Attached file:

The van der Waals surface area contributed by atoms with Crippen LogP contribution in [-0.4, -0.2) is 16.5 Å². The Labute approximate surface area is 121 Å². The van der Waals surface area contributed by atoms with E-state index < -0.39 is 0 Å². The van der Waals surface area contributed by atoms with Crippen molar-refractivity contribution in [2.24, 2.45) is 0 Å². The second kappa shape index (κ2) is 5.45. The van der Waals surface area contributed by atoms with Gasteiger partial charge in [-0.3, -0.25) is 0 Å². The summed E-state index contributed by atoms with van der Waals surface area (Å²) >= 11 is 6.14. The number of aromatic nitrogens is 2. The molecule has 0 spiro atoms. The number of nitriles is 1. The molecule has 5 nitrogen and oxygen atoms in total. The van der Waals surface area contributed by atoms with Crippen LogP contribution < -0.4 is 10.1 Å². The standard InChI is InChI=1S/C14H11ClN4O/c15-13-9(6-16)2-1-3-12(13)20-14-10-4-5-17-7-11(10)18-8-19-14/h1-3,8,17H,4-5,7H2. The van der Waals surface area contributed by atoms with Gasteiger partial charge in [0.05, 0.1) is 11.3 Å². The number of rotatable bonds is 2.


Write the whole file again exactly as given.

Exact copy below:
The van der Waals surface area contributed by atoms with Crippen LogP contribution in [-0.4, -0.2) is 16.5 Å². The Labute approximate surface area is 121 Å². The van der Waals surface area contributed by atoms with E-state index < -0.39 is 0 Å². The van der Waals surface area contributed by atoms with Crippen molar-refractivity contribution in [2.24, 2.45) is 0 Å². The second kappa shape index (κ2) is 5.45. The van der Waals surface area contributed by atoms with Gasteiger partial charge in [-0.3, -0.25) is 0 Å². The summed E-state index contributed by atoms with van der Waals surface area (Å²) >= 11 is 6.14. The number of aromatic nitrogens is 2. The molecule has 0 spiro atoms. The number of nitriles is 1. The molecule has 5 nitrogen and oxygen atoms in total. The van der Waals surface area contributed by atoms with Crippen LogP contribution < -0.4 is 10.1 Å². The standard InChI is InChI=1S/C14H11ClN4O/c15-13-9(6-16)2-1-3-12(13)20-14-10-4-5-17-7-11(10)18-8-19-14/h1-3,8,17H,4-5,7H2. The van der Waals surface area contributed by atoms with Gasteiger partial charge in [0.05, 0.1) is 11.3 Å². The number of rotatable bonds is 2.